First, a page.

Recording of the Week Russian Orchestral Music from the Borusan Istanbul Philharmonic
On Tuesday evening I had the great pleasure of attending the Proms debut of the Borusan Istanbul Philharmonic (the first performance at the festival, in fact, by any Turkish orchestra) under their livewire Austrian conductor Sascha Goetzel in a programme dominated by visions of the East by Western composers; several of these works also feature on their new disc for Onyx Classics, released last Monday and recorded earlier this year in the garage of a Turkish shopping mall!
Founded in 1999, the orchestra has 90% Turkish membership (its non-Turkish members include Goetzel’s father, in the violin section!). I was initially a bit circumspect about focusing too much on ethnicity (much ink has been spilled over the past half-century about ‘Orientalism’ in music and elsewhere, and whether orchestras can be said to have a distinctively ‘national’ sound has also been the subject of recent discussions in the classical music media), but the Borusan forces seem to cheerfully embrace the idea of ‘Otherness’ and to capitalise on Istanbul’s unique situation between East and West, both in terms of repertoire choices and the special sound-world which they create: their percussion section, for instance, is particularly vivid and forthright, and the string section has an especially wide tonal palette, veering excitingly from raw and muscular to lithe and silky.
The centrepiece of their new disc offers a refreshing twist on one of the most familiar ‘Oriental’ orchestral works, Rimsky-Korsakov’s Scheherazade, performed here with short improvised interludes on stringed instruments such as the oud and qanun, and also integrating traditional Turkish and Middle Eastern percussion such as the def and the bendir into the tutti sections.
For me, the interludes work beautifully as palate-cleansers and serve to throw the music which surrounds them into sharper relief – I could swear I picked up on more of the ‘exotic’ elements of the rest of the work as a result, though we probably also have Goetzel’s imaginative conducting to thank for that! The performance as a whole is mesmerising - the violin solos depicting Scheherazade herself, as she spins the sultan his nightly bedtime stories that save her life, are especially beguiling and sinuous (and, most crucially, just a touch vulnerable) in the hands of Pelin Halkaci Alkin.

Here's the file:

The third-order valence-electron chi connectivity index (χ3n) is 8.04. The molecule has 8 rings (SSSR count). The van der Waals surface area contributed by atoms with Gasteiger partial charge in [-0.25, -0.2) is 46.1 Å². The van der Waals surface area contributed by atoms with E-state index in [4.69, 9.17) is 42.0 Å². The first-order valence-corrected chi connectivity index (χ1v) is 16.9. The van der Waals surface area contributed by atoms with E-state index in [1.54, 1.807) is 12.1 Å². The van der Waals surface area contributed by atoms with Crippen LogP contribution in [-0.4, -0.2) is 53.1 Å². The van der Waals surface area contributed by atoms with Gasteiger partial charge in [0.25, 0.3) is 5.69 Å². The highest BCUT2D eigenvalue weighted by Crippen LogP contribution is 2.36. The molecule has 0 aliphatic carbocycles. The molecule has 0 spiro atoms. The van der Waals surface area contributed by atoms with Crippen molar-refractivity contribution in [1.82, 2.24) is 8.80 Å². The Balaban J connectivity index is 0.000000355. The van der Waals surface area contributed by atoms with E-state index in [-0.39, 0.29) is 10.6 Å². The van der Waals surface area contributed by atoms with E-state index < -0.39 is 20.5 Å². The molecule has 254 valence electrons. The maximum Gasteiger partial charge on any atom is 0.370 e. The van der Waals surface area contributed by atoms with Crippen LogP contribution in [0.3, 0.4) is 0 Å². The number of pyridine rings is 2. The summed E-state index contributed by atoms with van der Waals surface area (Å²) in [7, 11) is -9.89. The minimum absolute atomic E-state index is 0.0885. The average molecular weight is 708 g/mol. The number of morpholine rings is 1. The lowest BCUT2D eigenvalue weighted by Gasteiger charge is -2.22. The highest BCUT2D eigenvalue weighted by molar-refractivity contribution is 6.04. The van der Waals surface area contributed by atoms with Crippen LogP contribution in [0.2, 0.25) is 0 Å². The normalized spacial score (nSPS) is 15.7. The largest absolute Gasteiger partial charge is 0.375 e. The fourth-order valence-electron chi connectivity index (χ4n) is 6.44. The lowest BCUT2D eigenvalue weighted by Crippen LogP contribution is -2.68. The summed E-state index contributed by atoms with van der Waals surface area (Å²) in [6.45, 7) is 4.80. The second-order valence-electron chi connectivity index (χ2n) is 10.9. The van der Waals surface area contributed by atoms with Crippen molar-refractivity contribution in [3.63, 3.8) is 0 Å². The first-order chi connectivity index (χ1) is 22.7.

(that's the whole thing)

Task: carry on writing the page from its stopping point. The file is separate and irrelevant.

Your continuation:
One of the most memorable aspects of the live performance was the flamboyant podium persona of Goetzel, who combines authority with an abandoned physicality that might break into dance at any moment! But somehow none of this comes across as superficial showmanship - the energy and almost balletic grace which he transmits to his players comes across so very strongly on this recording, even without the visuals to remind us.
The encore for Tuesday night’s prom was perhaps the highlight of an already distinguished evening (the last item on the official programme, the orchestral suite from Respighi’s opulently sensual ballet Belkis, Queen of Sheba, appears on the orchestra’s first disc for Onyx, released in 2010). Following a short but impassioned speech about music’s potential to break down geographical and cultural boundaries, Goetzel announced that the orchestra ‘couldn’t come here from the Bosphorus without bringing us the music of the Bosphorus!’, and they proceeded in truly breathtaking style with Ulvi Erkin’s rip-roaring Kocecke, a ten-minute whistle-stop tour through Turkish dances which also features on the new disc and which I’ll certainly be revisiting again (probably when the neighbours are out, as it’s very much music that demands to be heard at full throttle!)
The Borusan forces offer some of the most vital, vivid orchestral playing I’ve heard in a long time, whether throwing new light on an established warhorse or introducing us to relative rarities – I urge you to give them a whirl, and here’s hoping that there’s more to come in their survey of East meets West (Ravel’s Sheherazade, please?!)
Borusan Istanbul Philharmonic Orchestra, Sascha Goetzel
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